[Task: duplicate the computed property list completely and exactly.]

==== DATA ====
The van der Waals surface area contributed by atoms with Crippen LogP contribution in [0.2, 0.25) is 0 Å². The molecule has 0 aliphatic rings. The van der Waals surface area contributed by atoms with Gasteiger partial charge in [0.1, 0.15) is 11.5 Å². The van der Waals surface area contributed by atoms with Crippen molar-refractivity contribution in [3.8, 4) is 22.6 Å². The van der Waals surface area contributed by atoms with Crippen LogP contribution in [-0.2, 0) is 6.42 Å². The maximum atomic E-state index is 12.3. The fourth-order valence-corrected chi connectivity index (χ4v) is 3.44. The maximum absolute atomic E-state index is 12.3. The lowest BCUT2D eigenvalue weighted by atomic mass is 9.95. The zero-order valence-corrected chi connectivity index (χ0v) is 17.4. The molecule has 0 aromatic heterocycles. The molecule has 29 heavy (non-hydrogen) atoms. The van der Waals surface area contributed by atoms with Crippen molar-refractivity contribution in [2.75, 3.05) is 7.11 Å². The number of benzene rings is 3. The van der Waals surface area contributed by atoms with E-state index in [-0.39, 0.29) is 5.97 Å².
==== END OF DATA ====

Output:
The van der Waals surface area contributed by atoms with Crippen LogP contribution in [0.2, 0.25) is 0 Å². The molecule has 0 aliphatic rings. The van der Waals surface area contributed by atoms with Gasteiger partial charge in [0.1, 0.15) is 11.5 Å². The van der Waals surface area contributed by atoms with Crippen molar-refractivity contribution in [3.8, 4) is 22.6 Å². The van der Waals surface area contributed by atoms with Crippen LogP contribution in [-0.2, 0) is 6.42 Å². The maximum atomic E-state index is 12.3. The fourth-order valence-corrected chi connectivity index (χ4v) is 3.44. The maximum absolute atomic E-state index is 12.3. The lowest BCUT2D eigenvalue weighted by atomic mass is 9.95. The zero-order valence-corrected chi connectivity index (χ0v) is 17.4. The molecule has 0 aromatic heterocycles. The molecule has 29 heavy (non-hydrogen) atoms. The van der Waals surface area contributed by atoms with Crippen molar-refractivity contribution in [2.75, 3.05) is 7.11 Å². The number of benzene rings is 3. The van der Waals surface area contributed by atoms with E-state index in [-0.39, 0.29) is 5.97 Å².